Should we celebrate the tan line?

While I love riding under a blue sky, the sun is something that should not be fooled with. It's a dangerous beast that pretends to be your best friend, before, in a moment, causing devastating damage to your skin, health and life. So today I ask, 'Should we celebrate the tan line?'


I had the pleasure of chatting to Tony Prysten recently. Tony is the founder of Finde, a skincare/sunscreen range specifically developed for us cyclists. I was adding Finde to the growing pile of products we've got for review at La Velocita, when Tony asked a question that I had never considered, 'Should we celebrate the tan line?' Tony and I talked and we've combined to put some words together addressing this potentially life changing question.

I’ve found myself feeling proud of sharp lines around my thighs, ankles and arms… a brown face, arms and legs and a white white body. My wife viewed the look as ridiculous, and looking back it was and is. 

Head to Instagram and you’ll see images of some of the most precise tan lines on the planet. Perfect borders of distinctly different coloured skin. Many of these tan lines are worn as badges of honour, markings that can only be achieved by spending countless hours on the bike in blistering conditions. To many they are signs of toughness, being a warrior and commitment.

I’ve seen people wear casual clothes to display tan lines to cyclists and non-cyclists…. With the cyclists generally getting pretty excited by the display…. The non-cyclists are generally more quizzical and add this trait to the long list of oddities that us riders get excited about. I’m not innocent in this, I’ve found myself feeling proud of sharp lines around my thighs, ankles and arms… a brown face, arms and legs and a white white body. My wife viewed the look as ridiculous, and looking back it was and is. 

Chatting to Tony, he likens these images of tan lines to those of him smoking many years ago, a look that he how is disgusted by… The evidence was there but many continued to smoke in an act displaying indestructibility.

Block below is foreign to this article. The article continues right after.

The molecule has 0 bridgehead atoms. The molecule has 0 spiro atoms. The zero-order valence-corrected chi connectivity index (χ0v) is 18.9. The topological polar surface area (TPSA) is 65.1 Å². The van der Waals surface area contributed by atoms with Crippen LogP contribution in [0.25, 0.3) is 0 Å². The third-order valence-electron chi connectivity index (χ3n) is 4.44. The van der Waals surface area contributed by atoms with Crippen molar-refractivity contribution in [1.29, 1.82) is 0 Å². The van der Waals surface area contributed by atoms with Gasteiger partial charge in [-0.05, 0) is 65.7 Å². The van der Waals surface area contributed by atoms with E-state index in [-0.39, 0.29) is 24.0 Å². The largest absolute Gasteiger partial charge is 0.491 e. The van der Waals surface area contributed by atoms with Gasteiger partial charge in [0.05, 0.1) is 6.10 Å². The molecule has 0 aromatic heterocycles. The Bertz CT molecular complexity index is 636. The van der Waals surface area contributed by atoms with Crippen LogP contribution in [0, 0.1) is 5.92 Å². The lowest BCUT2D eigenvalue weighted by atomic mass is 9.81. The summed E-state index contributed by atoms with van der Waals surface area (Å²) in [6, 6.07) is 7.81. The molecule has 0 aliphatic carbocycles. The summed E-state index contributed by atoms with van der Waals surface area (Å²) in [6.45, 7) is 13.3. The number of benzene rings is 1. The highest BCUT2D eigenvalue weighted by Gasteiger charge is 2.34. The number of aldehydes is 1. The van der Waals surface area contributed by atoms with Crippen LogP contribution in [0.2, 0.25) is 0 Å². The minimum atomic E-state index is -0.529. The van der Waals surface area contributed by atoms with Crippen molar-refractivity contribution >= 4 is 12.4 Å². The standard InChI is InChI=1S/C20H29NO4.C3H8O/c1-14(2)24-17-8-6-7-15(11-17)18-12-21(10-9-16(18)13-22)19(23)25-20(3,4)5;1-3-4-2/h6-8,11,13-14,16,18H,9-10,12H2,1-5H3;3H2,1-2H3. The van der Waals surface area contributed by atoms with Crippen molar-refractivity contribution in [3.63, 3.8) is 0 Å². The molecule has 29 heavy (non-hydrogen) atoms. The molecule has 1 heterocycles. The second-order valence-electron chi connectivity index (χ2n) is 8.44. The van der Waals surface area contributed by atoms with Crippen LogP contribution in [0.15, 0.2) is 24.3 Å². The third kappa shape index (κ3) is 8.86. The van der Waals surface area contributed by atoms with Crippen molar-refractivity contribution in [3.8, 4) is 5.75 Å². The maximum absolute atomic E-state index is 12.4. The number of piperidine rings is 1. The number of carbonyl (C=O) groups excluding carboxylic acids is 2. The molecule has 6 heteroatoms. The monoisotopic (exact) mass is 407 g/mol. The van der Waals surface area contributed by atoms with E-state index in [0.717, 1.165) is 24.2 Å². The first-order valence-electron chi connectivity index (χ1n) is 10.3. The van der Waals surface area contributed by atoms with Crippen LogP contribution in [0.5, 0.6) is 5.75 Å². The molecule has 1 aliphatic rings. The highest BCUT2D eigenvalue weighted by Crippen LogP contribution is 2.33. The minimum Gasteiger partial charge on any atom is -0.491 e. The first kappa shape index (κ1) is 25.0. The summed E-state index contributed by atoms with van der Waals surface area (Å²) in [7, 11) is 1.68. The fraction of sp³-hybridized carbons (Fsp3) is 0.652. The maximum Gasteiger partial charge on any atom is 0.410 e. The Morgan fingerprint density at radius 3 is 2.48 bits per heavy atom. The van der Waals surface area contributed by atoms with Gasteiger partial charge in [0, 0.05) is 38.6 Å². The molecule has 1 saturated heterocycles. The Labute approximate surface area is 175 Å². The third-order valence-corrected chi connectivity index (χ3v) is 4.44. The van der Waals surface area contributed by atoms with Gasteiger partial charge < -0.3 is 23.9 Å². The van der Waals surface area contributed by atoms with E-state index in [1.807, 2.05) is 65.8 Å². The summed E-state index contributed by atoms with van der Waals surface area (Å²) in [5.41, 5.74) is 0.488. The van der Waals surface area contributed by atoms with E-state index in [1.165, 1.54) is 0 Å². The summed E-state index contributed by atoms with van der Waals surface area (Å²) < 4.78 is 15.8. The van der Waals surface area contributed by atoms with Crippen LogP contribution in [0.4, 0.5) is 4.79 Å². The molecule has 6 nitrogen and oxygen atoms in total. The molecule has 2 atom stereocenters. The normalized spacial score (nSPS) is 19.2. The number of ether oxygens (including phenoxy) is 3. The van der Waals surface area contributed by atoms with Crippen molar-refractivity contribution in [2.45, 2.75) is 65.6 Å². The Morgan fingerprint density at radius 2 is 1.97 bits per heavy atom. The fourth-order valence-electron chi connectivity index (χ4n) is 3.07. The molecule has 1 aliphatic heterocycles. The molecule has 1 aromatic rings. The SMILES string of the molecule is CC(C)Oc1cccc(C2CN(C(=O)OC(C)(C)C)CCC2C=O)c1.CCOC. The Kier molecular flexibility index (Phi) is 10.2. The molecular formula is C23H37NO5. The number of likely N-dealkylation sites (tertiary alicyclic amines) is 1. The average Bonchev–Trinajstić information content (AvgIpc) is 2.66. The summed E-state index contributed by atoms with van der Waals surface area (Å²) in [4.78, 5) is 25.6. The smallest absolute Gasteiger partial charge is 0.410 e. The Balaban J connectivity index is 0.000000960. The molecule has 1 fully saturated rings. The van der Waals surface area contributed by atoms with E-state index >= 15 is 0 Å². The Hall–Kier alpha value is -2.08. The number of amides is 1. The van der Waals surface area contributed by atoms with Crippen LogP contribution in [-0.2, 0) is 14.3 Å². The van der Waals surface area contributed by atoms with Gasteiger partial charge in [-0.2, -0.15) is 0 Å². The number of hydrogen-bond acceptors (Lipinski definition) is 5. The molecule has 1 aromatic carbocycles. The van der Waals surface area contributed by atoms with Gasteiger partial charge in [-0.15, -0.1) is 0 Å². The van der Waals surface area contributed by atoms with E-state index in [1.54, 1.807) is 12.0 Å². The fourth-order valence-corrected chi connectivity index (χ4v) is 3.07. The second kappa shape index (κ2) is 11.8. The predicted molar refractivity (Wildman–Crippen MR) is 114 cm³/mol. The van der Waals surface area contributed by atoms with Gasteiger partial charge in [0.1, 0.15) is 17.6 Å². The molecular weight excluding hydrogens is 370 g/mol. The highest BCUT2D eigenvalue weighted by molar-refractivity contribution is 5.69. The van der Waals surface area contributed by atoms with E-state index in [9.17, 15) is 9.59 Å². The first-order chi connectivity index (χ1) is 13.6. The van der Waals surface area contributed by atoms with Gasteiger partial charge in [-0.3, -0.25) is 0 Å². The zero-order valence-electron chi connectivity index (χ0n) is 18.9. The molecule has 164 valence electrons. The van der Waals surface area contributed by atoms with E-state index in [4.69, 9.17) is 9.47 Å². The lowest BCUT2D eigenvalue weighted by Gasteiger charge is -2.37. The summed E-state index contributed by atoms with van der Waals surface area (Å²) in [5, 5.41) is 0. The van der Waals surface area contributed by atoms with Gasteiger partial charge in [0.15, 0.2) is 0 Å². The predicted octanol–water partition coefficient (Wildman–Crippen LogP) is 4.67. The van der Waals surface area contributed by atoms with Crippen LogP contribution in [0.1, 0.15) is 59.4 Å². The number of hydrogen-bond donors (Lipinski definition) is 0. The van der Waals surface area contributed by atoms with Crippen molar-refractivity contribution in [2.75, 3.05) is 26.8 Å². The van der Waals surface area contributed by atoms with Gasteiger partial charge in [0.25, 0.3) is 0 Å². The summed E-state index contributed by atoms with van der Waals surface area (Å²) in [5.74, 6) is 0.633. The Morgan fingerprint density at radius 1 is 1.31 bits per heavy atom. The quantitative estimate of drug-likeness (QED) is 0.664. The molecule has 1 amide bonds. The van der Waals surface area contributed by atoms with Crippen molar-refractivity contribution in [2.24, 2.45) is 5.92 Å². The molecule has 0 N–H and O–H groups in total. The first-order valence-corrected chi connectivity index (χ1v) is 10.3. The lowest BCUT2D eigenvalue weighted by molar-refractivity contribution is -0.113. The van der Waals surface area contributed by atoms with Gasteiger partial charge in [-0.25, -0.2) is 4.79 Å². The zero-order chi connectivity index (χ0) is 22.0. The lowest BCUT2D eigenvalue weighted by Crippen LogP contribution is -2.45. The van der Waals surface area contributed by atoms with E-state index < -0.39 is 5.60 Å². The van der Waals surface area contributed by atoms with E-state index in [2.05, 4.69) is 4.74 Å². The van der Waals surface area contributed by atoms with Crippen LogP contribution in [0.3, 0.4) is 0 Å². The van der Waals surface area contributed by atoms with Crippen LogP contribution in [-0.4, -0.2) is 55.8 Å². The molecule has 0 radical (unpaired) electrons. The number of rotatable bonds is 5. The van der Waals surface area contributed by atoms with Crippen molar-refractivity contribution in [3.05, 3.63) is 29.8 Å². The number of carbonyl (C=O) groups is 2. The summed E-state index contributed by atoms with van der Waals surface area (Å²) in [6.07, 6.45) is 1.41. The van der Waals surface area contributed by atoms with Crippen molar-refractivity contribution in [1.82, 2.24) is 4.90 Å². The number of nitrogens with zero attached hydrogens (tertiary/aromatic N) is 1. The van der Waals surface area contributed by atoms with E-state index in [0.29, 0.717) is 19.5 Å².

The sun is no different, while we need the rays to provide us with some vital vitamins and warmth, there’s no getting away from the fact that it’s also a killer. 

Here in Australia, the sun is not something to be messed with. I’m now at the point in my life where I have two young children. There’s no way that I’d let them play out in the harsh sun for without protection, and in a moment of self reflection, I realised that I should treat my own body the same way. As cyclists we are out in the sun more than many, subjecting our exposed skin to some of the harshest environments. The Cancer Council Australia statistics tell the story, 'approximately two in three Australians will be diagnosed with skin cancer by the time they are 70’, not a diagnosis I’d be keen on receiving. 

So where to from here? We’ll we’ve all heard of slip, slop, slap, so do yourself a favour and get busy with protecting your skin. 

There’s a few simple things you can do to keep yourself protected.

Sunscreen. Before a big ride get yourself covered. Face, neck, arms, hands, legs. If you’re wearing super lightweight lycra covers your body to. Go for the highest SPF you can manage. If you’re going to be out for a long day on the bike take a small tube off sunscreen and reapply every couple of hours at least. 

Kit. I’m strictly in the camp now where I won’t even consider wearing a kit unless it has the ability to offer solid sun protection. With today’s highly technical fabrics it’s simply unforgivable for manufactures to put out cycling clothing that does not provide a absolute barrier from the sun’s UV rays. If it’s not rated don’t buy it. 

Eyes. Wear good sunnies. Our eyes cop abuse from the sun and its point UV rays, wear good sunnies that block the rays from going in and protect the delicate skin around your eyes. You’re eyes are a very valuable asset so buy the best you can here.

Extra protection. If you’re particularly fair skinned or just want to take extra precautions, there are some great long sleeve summer jerseys out there now. There’s also some good arm screens (not warmers) that will take the sting off your arms. 

Finally, don't rely on the helmet you're wearing to stop the sun (unless is a full aero no vented number). Wear a cap (not hat) and/or get some sunscreen on the top of your head.

Lets celebrate pristine undamaged skin. 

Check out our review of Aussie made Finde Sunscreen HERE